In 2017 I acquired f. purpureus (var. purpureus) from Pleasant Run Nursery (PRN), New Jersey. I first observed the plant at Hillier Arboretum in 1999. Germplasm Resources Information Network (GRIN) does not recognize it as a legitimate taxon and lumps it with the species. However, f. purpureus has a purple, almost lavender-purple, lower leaf surface. The coloration holds through the entire growing season. The leaves turn amber-gold in autumn, the purple still evident on the lower surface. The foliage color persisted in Georgia and is the equal of ‘Michael Lindsey’ for heat and sun tolerance. Rich Hesselein and Daryl Kobesky, PRN, bred ‘Burgundy Spice’ from f. purpureus. It has magnificent glossy, deep maroon, textured foliage with reddish-maroon flowers (minimal fragrance). ‘Burgundy Spice’ is at home in full sun and half-shade, the foliage color more persistent in the latter. Even in sun, color is long persistent, eventually turning dark green with a maroon hue. Each new growth flush is rich maroon. Fall color is a rich yellow, orange or amber. The breeders cite size as 8 feet by 6 feet. The plant received over-the-top kudos during the 2017 Southern Region IPPS meeting when Dr. Dave Creech showcased a 6-foot high plant in the Mast Arboretum at Stephen F. Austin University.

The introduction of the rare C. chinensis (Chinese sweetshrub) in the early 1980s proved a game changer for breeders, particularly Dr. Tom Ranney and Richard Hartlage at North Carolina State University. The Flora of China describes its habitat under trees, near streams in mountainous areas at 2,000-4,000 feet elevation. Most literature ascribes height from 3-9 feet. We now know better, with 10-15 feet high being more realistic, when observed in gardens. Habit is upright spreading with large coarse stems, splaying in varied directions. Foliage is larger and coarser than C. floridus, glossy medium green, with yellow fall color, and at its best in partial shade. The waxy, non-fragrant flowers, 2-3 inches diameter, are white-pink on the outer tepals, yellow on the inner, with purple streaks at the base. They open after C. floridus in May-June when the leaves are fully developed. The species is cold tolerant to Boston and heat tolerant to Savannah.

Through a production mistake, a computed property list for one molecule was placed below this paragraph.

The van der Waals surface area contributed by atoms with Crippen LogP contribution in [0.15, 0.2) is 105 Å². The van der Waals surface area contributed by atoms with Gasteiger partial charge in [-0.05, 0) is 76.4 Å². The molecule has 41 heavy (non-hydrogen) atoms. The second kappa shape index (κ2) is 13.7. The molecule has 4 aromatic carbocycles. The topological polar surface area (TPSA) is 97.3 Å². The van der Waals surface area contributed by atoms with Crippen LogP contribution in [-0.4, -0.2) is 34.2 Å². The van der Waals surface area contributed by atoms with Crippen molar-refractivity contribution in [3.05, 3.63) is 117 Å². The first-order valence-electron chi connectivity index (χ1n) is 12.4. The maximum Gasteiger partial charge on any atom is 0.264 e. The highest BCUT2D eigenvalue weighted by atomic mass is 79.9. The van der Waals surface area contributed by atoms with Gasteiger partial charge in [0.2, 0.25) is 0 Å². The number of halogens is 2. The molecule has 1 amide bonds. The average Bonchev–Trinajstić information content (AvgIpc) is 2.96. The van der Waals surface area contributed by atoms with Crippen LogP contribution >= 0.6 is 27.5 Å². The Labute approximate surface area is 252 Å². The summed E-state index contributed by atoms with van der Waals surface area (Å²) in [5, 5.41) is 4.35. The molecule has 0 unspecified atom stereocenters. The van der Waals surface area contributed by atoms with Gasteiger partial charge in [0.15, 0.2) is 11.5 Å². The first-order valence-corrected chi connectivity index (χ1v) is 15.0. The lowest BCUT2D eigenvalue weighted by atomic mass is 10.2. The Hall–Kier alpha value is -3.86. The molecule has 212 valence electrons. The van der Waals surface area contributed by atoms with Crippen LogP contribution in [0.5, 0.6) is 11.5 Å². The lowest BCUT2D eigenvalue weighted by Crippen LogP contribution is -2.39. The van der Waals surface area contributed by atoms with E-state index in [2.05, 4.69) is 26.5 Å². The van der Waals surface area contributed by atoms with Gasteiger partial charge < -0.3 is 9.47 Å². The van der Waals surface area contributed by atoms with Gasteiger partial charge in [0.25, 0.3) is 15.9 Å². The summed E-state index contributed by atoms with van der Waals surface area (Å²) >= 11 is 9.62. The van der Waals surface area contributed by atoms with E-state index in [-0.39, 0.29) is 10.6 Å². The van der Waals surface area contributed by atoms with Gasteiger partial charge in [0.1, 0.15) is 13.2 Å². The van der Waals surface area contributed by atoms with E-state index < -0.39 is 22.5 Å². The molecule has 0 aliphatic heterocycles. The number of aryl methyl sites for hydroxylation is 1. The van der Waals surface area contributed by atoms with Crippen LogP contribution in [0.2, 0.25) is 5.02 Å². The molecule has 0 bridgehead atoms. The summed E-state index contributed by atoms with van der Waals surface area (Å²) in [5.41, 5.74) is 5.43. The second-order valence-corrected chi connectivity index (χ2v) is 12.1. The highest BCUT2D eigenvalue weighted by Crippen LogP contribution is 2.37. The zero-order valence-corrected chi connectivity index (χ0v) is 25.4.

In 2017 I acquired f. purpureus (var. purpureus) from Pleasant Run Nursery (PRN), New Jersey. I first observed the plant at Hillier Arboretum in 1999.” – Michael A. Dirr

Hat-tip to the hybrids

The first hybrid was constituted by Richard Hartlage, an undergraduate student at NCSU in 1991. Four seedlings resulted, one of which appeared to be a hybrid, which became ‘Hartlage Wine’. Its 3-inch diameter red-maroon, yellow centered flowers open in April and are effective for ~four weeks in Athens. Flowers are described as subtly fragrant but I sense little. They are occasionally produced on new growth. The plant is effectively sterile but I have observed a few fruits. Plants show hybrid vigor, reaching 8 feet in four to five years. It has not been as vigorous as ‘Aphrodite’ in our garden. Visitors to the Dirr garden are smitten by the floral display and, not surprisingly, completely ignorant about the identity.